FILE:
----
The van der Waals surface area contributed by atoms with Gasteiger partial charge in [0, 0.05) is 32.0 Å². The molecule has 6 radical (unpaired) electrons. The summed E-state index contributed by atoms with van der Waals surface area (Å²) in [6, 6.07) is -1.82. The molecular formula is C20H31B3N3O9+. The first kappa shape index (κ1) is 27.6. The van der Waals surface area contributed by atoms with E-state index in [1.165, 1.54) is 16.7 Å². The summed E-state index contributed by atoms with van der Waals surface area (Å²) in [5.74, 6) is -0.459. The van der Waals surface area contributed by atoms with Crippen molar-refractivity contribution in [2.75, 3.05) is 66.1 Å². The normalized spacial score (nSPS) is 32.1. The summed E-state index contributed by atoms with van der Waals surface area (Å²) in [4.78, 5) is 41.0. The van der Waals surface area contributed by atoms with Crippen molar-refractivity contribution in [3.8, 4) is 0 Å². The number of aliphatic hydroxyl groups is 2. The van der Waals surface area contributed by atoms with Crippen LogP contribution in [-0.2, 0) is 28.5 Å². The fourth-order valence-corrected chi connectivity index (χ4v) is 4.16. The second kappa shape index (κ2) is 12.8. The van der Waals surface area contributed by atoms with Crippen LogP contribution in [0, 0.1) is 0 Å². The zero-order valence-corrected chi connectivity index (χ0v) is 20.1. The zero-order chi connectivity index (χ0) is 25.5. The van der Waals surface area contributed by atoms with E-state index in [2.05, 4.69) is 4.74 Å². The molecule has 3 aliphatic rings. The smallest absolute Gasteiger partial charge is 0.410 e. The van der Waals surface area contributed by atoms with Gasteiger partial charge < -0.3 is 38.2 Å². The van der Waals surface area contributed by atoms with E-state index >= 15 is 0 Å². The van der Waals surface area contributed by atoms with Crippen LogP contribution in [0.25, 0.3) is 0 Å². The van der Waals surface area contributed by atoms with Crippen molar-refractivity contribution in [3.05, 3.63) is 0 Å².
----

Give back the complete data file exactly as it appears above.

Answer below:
The van der Waals surface area contributed by atoms with Gasteiger partial charge in [0, 0.05) is 32.0 Å². The molecule has 6 radical (unpaired) electrons. The summed E-state index contributed by atoms with van der Waals surface area (Å²) in [6, 6.07) is -1.82. The molecular formula is C20H31B3N3O9+. The first kappa shape index (κ1) is 27.6. The van der Waals surface area contributed by atoms with E-state index in [1.165, 1.54) is 16.7 Å². The summed E-state index contributed by atoms with van der Waals surface area (Å²) in [5.74, 6) is -0.459. The van der Waals surface area contributed by atoms with Crippen molar-refractivity contribution in [2.75, 3.05) is 66.1 Å². The normalized spacial score (nSPS) is 32.1. The summed E-state index contributed by atoms with van der Waals surface area (Å²) in [4.78, 5) is 41.0. The van der Waals surface area contributed by atoms with Crippen molar-refractivity contribution in [3.8, 4) is 0 Å². The number of aliphatic hydroxyl groups is 2. The van der Waals surface area contributed by atoms with Crippen LogP contribution in [-0.2, 0) is 28.5 Å². The fourth-order valence-corrected chi connectivity index (χ4v) is 4.16. The second kappa shape index (κ2) is 12.8. The van der Waals surface area contributed by atoms with Crippen LogP contribution in [0, 0.1) is 0 Å². The zero-order valence-corrected chi connectivity index (χ0v) is 20.1. The zero-order chi connectivity index (χ0) is 25.5. The van der Waals surface area contributed by atoms with E-state index in [2.05, 4.69) is 4.74 Å². The molecule has 3 aliphatic rings. The smallest absolute Gasteiger partial charge is 0.410 e. The van der Waals surface area contributed by atoms with Gasteiger partial charge < -0.3 is 38.2 Å². The van der Waals surface area contributed by atoms with E-state index >= 15 is 0 Å². The van der Waals surface area contributed by atoms with Crippen LogP contribution in [0.25, 0.3) is 0 Å². The van der Waals surface area contributed by atoms with Crippen molar-refractivity contribution in [3.05, 3.63) is 0 Å².